My anxiety increased as I had to fly around the country and represent myself publicly to strangers. I felt like a fraud as I told people about the breakthroughs I’d experienced when it came to religion and spirituality. Inside I felt broken and alone. My panic attacks haunted me wherever I went.
I had no idea that six million other Americans were suffering from panic attacks, that forty million were battling an anxiety disorder of some kind.
But one person in particular, a young Tibetan monk named Yongey Mingyur Rinpoche, did catch my attention. I had read about the panic attacks he’d suffered as a child, which he’d cured through his meditation practice. Neuroscientists were using the term brain plasticity to describe a new breakthrough in their thinking. Research was now showing that people of any age can change the way their brains operate. Scientists were studying the brains of Tibetan monks like Yongey Mingyur Rinpoche, to determine how meditation actually helped do that.
I wanted the brain of a monk, and everything that went along with that brain – like peace and tranquility. And – dare I wish for this – true happiness.
So I decided to write a book that would detail my efforts to rewire my shaky brain. Optimistically, I decided to become a mellow monk, to meditate my way from panic to peace. “Forget ‘Physician Heal Thyself’” I joked. My new mantra would be ‘Neurotic, heal thyself. And please stop complaining!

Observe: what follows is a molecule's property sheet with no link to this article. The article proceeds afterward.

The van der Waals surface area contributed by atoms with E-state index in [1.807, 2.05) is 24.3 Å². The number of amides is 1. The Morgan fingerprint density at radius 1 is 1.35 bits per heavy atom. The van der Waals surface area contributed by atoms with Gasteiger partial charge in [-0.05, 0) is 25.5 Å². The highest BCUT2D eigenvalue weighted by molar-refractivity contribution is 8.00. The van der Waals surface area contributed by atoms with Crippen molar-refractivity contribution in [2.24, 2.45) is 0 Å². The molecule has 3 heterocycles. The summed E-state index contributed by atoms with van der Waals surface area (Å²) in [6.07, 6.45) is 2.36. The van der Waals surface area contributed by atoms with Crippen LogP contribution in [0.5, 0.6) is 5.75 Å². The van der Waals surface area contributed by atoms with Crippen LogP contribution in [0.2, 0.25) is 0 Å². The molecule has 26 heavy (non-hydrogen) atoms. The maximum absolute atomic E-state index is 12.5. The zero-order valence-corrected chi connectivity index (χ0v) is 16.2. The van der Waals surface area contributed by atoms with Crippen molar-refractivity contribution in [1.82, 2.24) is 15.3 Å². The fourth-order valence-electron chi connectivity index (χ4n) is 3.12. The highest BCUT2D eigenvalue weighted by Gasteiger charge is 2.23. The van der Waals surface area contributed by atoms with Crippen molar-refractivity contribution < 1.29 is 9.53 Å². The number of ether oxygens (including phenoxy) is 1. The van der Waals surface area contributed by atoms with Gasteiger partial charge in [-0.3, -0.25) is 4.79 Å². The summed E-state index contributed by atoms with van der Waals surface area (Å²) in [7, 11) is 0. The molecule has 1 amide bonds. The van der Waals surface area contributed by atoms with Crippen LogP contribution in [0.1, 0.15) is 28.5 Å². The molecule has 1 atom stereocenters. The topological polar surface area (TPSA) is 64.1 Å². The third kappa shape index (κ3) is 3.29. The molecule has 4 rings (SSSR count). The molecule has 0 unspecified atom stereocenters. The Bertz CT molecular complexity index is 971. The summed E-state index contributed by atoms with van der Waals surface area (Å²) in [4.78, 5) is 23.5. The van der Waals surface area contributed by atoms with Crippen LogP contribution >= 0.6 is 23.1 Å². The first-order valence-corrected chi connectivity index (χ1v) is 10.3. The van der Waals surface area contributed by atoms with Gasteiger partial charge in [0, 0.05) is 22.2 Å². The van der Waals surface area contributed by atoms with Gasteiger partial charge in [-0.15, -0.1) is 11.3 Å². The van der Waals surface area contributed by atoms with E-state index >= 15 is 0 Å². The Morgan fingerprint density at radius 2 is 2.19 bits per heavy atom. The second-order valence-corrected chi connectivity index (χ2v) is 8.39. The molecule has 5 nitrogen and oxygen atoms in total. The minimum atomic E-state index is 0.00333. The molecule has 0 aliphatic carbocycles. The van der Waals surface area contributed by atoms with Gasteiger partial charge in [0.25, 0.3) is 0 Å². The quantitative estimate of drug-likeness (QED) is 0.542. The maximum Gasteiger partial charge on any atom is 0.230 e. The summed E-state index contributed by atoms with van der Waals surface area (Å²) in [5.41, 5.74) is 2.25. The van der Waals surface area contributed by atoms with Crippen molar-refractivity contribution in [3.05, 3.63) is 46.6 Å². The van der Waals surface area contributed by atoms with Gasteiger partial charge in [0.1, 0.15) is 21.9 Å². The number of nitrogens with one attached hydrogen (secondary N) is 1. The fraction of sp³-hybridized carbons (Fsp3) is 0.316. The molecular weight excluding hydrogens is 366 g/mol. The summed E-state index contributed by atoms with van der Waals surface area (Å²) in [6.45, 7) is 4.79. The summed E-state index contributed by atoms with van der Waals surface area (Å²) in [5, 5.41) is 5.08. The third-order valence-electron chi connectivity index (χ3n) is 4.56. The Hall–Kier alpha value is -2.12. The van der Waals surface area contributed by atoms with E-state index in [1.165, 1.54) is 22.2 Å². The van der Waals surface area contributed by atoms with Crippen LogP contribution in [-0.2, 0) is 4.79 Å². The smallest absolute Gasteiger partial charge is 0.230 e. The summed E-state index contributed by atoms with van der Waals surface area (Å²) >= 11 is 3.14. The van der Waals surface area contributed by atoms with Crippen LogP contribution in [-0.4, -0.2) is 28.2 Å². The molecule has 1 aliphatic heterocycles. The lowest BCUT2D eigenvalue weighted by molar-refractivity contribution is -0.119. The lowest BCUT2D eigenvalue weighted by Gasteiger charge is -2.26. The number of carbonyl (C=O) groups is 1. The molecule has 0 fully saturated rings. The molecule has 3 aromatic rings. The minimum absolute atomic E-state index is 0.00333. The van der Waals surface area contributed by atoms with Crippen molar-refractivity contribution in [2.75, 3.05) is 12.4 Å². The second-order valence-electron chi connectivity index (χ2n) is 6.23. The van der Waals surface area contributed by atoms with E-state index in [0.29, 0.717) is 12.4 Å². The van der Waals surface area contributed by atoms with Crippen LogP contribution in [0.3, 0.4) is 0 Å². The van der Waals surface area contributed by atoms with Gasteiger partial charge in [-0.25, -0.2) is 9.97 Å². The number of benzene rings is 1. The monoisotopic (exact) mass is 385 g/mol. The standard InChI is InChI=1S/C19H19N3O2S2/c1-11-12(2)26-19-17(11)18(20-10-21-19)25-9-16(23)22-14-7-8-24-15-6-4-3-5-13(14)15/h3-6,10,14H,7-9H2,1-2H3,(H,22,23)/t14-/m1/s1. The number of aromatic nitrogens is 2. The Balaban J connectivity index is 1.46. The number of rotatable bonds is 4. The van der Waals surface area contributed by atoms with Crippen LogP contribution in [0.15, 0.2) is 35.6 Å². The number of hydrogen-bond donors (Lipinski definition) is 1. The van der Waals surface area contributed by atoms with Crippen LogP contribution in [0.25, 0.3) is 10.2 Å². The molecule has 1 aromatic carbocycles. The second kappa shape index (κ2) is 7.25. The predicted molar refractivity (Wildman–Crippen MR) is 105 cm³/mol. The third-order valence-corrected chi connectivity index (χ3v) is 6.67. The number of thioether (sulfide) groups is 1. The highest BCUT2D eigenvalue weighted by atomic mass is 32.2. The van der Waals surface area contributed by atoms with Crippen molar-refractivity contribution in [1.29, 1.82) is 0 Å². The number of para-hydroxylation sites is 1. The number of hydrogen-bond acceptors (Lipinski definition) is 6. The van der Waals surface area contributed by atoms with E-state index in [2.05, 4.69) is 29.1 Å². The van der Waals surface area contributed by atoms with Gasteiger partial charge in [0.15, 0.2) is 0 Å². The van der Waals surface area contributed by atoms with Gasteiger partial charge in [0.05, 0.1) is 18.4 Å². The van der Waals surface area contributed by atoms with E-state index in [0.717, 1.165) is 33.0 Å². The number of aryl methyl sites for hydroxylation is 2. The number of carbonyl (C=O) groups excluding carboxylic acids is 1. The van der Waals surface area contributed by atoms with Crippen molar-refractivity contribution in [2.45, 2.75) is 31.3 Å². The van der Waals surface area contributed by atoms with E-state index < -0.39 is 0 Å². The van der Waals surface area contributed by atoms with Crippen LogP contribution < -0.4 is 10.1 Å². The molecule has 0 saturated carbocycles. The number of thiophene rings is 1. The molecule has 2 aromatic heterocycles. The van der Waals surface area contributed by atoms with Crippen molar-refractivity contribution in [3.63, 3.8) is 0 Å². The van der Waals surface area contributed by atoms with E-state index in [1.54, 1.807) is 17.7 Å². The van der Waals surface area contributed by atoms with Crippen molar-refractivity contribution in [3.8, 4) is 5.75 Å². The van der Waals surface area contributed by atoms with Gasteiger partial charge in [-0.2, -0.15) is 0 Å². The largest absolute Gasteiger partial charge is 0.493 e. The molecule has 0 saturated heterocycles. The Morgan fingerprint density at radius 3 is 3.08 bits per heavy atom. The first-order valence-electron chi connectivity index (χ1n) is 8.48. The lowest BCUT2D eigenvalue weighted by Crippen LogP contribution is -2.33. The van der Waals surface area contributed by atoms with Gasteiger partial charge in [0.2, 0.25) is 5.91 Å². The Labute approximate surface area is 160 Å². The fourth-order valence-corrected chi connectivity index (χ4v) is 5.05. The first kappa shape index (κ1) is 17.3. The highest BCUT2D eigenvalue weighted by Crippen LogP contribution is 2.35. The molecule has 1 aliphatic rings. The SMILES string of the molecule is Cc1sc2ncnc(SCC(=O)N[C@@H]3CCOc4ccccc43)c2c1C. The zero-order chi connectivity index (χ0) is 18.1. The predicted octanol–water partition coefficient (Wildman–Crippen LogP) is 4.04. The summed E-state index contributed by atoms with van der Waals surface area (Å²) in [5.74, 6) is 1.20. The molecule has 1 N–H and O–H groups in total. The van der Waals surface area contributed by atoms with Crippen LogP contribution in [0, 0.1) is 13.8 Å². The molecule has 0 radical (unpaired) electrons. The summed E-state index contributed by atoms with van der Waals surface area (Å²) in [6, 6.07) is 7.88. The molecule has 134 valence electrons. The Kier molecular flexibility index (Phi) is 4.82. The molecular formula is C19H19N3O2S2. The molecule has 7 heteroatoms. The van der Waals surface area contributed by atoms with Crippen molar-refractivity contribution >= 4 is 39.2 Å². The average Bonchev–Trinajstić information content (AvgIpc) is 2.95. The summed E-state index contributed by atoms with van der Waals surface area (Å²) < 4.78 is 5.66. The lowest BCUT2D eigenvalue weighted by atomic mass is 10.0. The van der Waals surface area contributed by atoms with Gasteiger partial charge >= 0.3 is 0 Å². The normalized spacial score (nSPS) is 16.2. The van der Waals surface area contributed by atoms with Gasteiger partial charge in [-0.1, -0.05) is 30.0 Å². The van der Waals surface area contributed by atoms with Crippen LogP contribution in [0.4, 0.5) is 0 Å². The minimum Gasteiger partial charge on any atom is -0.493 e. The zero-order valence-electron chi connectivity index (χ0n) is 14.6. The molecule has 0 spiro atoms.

But could I actually do that?
I sold my proposal and then I had no choice. Unless I wanted to return my advance.
I researched all sorts of meditation teachers and healers, and tried as best as I could to design my own holistic healing experiment.
I signed up for a five day silent retreat with Yongey Mingyur Rinpoche. Along with 100 other students, staying in an old monastery, I learned for the first time in my life how to meditate, and he advised me to look at myself as a horse and rider. “Your body is the horse,” he said. “It needs exercise, yoga, sleep and the proper nutrition. Your brain is the rider, and what it needs is meditation.”
I was looking for a way to heal my exhausted body and anxious mind. I wanted to reintroduce them to each other, peacefully. I vowed to meditate every day, and in a few weeks I began to see results. My husband noticed that my quick temper was gone for the most part. Friends said my face looked more relaxed and that I seemed calmer. I didn’t react to upsetting experiences quite as quickly or as vocally.
After a few months of meditating, I found a therapist who used techniques called Somatic Experiencing and EMDR to help me reprocess disturbing memories of a childhood trauma I’d stored deep in my body. I managed to discharge the frightening physiological sensations that had been precursors to my panic attacks.
I studied Buddhism with renowned teachers. One of them taught me a technique called metta, or lovingkindness meditation. A neuroscientist scanned my brain just as I was beginning that practice, and then again eight weeks later. He confirmed what I knew: my scans showed increased blood flow to certain parts of my brain, which illustrated a powerful training effect. Meditation is like lifting weights for the brain, according to this neuroscientist, and I felt like a bulked up musclewoman.